Bang! The Curse of John Wilkes Booth

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Bang! The Curse of John Wilkes Booth
Photograph: Georgy Koury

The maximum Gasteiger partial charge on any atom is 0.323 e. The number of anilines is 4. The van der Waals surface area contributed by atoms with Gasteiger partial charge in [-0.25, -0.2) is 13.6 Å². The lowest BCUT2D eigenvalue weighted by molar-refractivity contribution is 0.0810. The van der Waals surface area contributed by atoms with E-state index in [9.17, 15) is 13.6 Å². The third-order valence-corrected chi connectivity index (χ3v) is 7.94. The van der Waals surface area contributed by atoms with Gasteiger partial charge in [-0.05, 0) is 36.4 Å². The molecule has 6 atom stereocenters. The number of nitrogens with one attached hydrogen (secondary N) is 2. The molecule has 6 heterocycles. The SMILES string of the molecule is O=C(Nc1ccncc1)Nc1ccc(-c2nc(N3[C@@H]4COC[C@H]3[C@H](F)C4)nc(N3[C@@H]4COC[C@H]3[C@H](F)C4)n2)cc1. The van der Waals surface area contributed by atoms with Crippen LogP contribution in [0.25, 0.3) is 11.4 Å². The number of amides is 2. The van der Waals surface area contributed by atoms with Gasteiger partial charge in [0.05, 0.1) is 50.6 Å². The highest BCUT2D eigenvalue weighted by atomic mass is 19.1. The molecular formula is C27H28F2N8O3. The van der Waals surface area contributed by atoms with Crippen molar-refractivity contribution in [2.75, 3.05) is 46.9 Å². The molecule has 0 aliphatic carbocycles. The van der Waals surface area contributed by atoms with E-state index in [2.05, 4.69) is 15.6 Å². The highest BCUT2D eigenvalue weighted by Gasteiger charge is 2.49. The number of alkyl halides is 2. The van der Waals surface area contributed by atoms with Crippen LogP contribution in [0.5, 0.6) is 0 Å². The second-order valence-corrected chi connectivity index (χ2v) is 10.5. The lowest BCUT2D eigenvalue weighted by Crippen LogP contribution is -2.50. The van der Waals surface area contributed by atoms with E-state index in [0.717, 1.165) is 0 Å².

Forget the supposed “curse of John Wilkes Booth”: The only curses of import at Bang! are the ones you’ll mutter under your breath while waiting for Scott Baker’s egregiously self-indulgent solo to end. That doesn’t happen a moment too soon: Not shy about overstuffing the ham, Baker’s 80-minute look at Lincoln’s assassin includes three extended death scenes as well as a shabby grab bag of tall tales, hoary jokes, birthday-party magic and grimacing impressions of country bumpkins. The shaggy-voiced actor begins by impersonating Booth in rhyming verse, then abandons that conceit after 15 minutes to focus on rambling crackpot conjectures about whether Booth escaped and lived for decades under an assumed name. This truther-style “conspiracy that reached the highest levels of government” is not just obviously bunkum; it is also haphazardly dramatized. But what really dragged this one-man show down to one-star depths, for me, was the photographer (hired or permitted by Baker) who sat in front row and clicked away loudly throughout the play, taking hundreds of pictures and shattering whatever bond Bang! might possibly have made with its audience. Even at a show about John Wilkes Booth, there’s no excuse for that much shooting in a theater. (Visit our Fringe Festival page for more reviews, and for more information.)—Adam Feldman


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